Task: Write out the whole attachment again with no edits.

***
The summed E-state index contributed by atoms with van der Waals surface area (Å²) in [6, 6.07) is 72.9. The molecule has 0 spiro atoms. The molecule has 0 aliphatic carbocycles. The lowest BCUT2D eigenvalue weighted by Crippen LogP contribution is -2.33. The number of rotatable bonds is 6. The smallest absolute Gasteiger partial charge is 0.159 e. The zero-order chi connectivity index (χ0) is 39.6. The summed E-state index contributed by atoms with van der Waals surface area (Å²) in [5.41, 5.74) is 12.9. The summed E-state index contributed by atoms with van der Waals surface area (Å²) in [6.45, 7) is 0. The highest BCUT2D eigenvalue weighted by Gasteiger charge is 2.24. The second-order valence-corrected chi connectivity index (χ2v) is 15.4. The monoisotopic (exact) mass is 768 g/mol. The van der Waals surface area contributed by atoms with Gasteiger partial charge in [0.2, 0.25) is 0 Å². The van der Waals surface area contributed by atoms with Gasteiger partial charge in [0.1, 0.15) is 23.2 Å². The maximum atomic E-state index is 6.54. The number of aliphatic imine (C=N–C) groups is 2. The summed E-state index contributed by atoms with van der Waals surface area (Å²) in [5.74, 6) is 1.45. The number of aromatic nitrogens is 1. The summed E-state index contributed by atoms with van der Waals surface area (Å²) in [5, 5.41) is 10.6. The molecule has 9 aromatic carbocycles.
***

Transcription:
The summed E-state index contributed by atoms with van der Waals surface area (Å²) in [6, 6.07) is 72.9. The molecule has 0 spiro atoms. The molecule has 0 aliphatic carbocycles. The lowest BCUT2D eigenvalue weighted by Crippen LogP contribution is -2.33. The number of rotatable bonds is 6. The smallest absolute Gasteiger partial charge is 0.159 e. The zero-order chi connectivity index (χ0) is 39.6. The summed E-state index contributed by atoms with van der Waals surface area (Å²) in [5.41, 5.74) is 12.9. The summed E-state index contributed by atoms with van der Waals surface area (Å²) in [6.45, 7) is 0. The highest BCUT2D eigenvalue weighted by Gasteiger charge is 2.24. The second-order valence-corrected chi connectivity index (χ2v) is 15.4. The monoisotopic (exact) mass is 768 g/mol. The van der Waals surface area contributed by atoms with Gasteiger partial charge in [0.2, 0.25) is 0 Å². The van der Waals surface area contributed by atoms with Gasteiger partial charge in [0.1, 0.15) is 23.2 Å². The maximum atomic E-state index is 6.54. The number of aliphatic imine (C=N–C) groups is 2. The summed E-state index contributed by atoms with van der Waals surface area (Å²) in [5.74, 6) is 1.45. The number of aromatic nitrogens is 1. The summed E-state index contributed by atoms with van der Waals surface area (Å²) in [5, 5.41) is 10.6. The molecule has 9 aromatic carbocycles.